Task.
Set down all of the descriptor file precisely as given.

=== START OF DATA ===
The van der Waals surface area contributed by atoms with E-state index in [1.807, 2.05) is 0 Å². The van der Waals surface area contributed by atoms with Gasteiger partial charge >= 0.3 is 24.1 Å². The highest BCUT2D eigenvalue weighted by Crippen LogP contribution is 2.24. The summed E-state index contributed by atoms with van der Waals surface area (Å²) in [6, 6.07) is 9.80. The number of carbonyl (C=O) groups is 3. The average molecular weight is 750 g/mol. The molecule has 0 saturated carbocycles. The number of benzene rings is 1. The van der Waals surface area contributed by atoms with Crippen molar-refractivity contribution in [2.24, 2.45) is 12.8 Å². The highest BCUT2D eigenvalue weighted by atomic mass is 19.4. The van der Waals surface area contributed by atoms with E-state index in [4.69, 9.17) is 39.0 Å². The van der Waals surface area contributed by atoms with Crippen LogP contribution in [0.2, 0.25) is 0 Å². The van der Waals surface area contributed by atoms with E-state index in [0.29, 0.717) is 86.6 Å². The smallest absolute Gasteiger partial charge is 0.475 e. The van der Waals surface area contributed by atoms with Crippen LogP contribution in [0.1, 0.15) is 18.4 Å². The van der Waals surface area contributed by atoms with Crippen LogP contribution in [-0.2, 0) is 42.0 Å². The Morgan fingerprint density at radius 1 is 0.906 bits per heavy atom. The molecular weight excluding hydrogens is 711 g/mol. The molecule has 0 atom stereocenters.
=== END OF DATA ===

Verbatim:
The van der Waals surface area contributed by atoms with E-state index in [1.807, 2.05) is 0 Å². The van der Waals surface area contributed by atoms with Gasteiger partial charge >= 0.3 is 24.1 Å². The highest BCUT2D eigenvalue weighted by Crippen LogP contribution is 2.24. The summed E-state index contributed by atoms with van der Waals surface area (Å²) in [6, 6.07) is 9.80. The number of carbonyl (C=O) groups is 3. The average molecular weight is 750 g/mol. The molecule has 0 saturated carbocycles. The number of benzene rings is 1. The van der Waals surface area contributed by atoms with Crippen molar-refractivity contribution in [2.24, 2.45) is 12.8 Å². The highest BCUT2D eigenvalue weighted by atomic mass is 19.4. The van der Waals surface area contributed by atoms with E-state index in [4.69, 9.17) is 39.0 Å². The van der Waals surface area contributed by atoms with Crippen LogP contribution in [0.2, 0.25) is 0 Å². The van der Waals surface area contributed by atoms with E-state index in [0.29, 0.717) is 86.6 Å². The smallest absolute Gasteiger partial charge is 0.475 e. The van der Waals surface area contributed by atoms with Crippen LogP contribution in [0.1, 0.15) is 18.4 Å². The van der Waals surface area contributed by atoms with Crippen LogP contribution in [-0.2, 0) is 42.0 Å². The Morgan fingerprint density at radius 1 is 0.906 bits per heavy atom. The molecular weight excluding hydrogens is 711 g/mol. The molecule has 0 atom stereocenters.